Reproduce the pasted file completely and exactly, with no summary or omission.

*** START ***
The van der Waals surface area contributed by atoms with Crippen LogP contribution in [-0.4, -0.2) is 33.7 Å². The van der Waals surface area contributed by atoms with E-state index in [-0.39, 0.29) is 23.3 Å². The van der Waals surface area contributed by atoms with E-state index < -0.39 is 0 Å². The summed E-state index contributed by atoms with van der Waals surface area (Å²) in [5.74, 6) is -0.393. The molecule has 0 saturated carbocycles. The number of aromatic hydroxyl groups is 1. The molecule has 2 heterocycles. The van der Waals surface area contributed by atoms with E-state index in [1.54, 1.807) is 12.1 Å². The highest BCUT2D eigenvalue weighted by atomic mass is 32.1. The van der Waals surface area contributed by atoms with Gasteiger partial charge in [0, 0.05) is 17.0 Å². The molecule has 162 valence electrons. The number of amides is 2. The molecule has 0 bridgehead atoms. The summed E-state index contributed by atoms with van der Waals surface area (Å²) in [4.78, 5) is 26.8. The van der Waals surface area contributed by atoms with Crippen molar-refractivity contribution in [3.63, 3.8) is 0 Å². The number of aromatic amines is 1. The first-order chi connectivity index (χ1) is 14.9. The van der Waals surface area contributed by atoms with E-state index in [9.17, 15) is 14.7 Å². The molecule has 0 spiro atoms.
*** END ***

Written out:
The van der Waals surface area contributed by atoms with Crippen LogP contribution in [-0.4, -0.2) is 33.7 Å². The van der Waals surface area contributed by atoms with E-state index in [-0.39, 0.29) is 23.3 Å². The van der Waals surface area contributed by atoms with E-state index < -0.39 is 0 Å². The summed E-state index contributed by atoms with van der Waals surface area (Å²) in [5.74, 6) is -0.393. The molecule has 0 saturated carbocycles. The number of aromatic hydroxyl groups is 1. The molecule has 2 heterocycles. The van der Waals surface area contributed by atoms with E-state index in [1.54, 1.807) is 12.1 Å². The highest BCUT2D eigenvalue weighted by atomic mass is 32.1. The van der Waals surface area contributed by atoms with Gasteiger partial charge in [0, 0.05) is 17.0 Å². The molecule has 162 valence electrons. The number of amides is 2. The molecule has 0 bridgehead atoms. The summed E-state index contributed by atoms with van der Waals surface area (Å²) in [4.78, 5) is 26.8. The van der Waals surface area contributed by atoms with Crippen molar-refractivity contribution in [3.63, 3.8) is 0 Å². The number of aromatic amines is 1. The first-order chi connectivity index (χ1) is 14.9. The van der Waals surface area contributed by atoms with E-state index in [9.17, 15) is 14.7 Å². The molecule has 0 spiro atoms.